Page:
My love and my passion is to help entrepreneurs and fellow business owners, so I’ve developed a program called SPEAK|pr which stands for Storify, Personalise, Engage, Amplify, and Know. This is a five-stage methodology that business owners can use to unlock the value in their own businesses without needing an agency. It starts with storification, which is all about building a narrative around the person and the business; personalisation at scale is about the three different audience groups: the internal, the partners, and the external; engagement is around creating engaging content through infographics, text, video, and so on; amplification focuses on delivering information across multiple channels without a big team using automation tools; the last part is to know. For this, I’ve developed what I call the Active Communications Index which is a productivity metric that is basically a function of content, frequency, and channels. Page views, clicks, engagement, and reach are metrics that can’t be controlled, but what we can control as business owners is what goes into the activity, so the Active Communications Index tracks the productivity of the PR strategy and determines if enough work is being done or not.
If anyone’s looking to get more exposure for their PR, the best thing they can do is think about their story and what makes their own company or brand unique. It all starts with this a vision, a problem, and a solution. For any entrepreneur or business owner, start with your story, because if you get that right, the exposure will follow. The best piece of advice is to dig deep, find that burning passion for a cause, articulate it well, and then the rest will follow. Scott ends by asking me what I would write on a billboard that thousands of people would see. My answer was, “Life is for living. Live yourself,” because while other people love giving advice as to how we should our lives, the decision is ultimately ours to make. I personally believe that we only grow through what we attempt, and if you don’t attempt anything, then it’s impossible to grow.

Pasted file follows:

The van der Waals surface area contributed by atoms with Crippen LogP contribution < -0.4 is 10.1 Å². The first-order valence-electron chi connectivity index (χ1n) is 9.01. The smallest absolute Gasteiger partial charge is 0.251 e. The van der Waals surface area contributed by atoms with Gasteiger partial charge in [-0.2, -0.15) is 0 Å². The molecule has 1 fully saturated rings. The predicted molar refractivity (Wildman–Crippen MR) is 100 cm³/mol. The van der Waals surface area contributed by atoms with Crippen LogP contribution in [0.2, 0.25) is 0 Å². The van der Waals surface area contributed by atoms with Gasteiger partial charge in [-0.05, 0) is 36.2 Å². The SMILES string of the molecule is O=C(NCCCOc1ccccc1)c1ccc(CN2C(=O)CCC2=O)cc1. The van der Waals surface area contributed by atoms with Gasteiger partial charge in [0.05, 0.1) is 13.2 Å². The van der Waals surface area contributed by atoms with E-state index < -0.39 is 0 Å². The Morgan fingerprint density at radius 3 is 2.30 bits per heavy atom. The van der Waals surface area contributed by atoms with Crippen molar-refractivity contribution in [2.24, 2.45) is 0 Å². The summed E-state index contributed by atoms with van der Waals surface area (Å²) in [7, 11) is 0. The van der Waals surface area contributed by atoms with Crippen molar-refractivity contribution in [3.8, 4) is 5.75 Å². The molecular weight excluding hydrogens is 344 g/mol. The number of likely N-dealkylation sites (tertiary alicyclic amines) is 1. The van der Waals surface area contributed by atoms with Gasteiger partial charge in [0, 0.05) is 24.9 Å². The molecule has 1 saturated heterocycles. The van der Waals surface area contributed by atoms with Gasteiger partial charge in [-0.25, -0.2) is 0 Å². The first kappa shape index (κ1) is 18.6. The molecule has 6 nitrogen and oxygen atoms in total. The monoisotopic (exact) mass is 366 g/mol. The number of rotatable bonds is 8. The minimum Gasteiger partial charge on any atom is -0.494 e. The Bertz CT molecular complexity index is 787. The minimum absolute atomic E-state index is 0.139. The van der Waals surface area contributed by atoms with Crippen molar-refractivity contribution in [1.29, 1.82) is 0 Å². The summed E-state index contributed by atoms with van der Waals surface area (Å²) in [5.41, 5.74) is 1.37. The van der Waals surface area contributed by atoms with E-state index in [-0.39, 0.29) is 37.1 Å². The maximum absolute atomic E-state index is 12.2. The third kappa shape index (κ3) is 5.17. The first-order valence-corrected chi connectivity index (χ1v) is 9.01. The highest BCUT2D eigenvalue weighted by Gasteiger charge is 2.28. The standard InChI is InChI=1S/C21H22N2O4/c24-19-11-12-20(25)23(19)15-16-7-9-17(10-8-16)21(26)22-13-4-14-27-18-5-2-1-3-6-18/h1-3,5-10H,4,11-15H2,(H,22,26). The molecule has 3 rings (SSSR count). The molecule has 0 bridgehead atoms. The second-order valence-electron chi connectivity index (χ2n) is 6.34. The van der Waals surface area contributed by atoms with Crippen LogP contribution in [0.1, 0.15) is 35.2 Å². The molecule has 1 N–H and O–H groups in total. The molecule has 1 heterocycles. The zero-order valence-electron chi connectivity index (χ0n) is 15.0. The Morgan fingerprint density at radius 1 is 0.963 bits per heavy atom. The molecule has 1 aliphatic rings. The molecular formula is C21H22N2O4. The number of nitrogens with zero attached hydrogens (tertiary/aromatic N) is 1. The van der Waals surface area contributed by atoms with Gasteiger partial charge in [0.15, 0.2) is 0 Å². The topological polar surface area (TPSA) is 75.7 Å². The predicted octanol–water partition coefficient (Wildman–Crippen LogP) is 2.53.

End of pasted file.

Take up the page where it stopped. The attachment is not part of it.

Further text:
This article is based on a transcript from Scott Stockdale’s Entrepreneurs Can Party podcast, you can listen here.
Cover Photo from Entrepreneurs Can Party (from Apple Podcasts)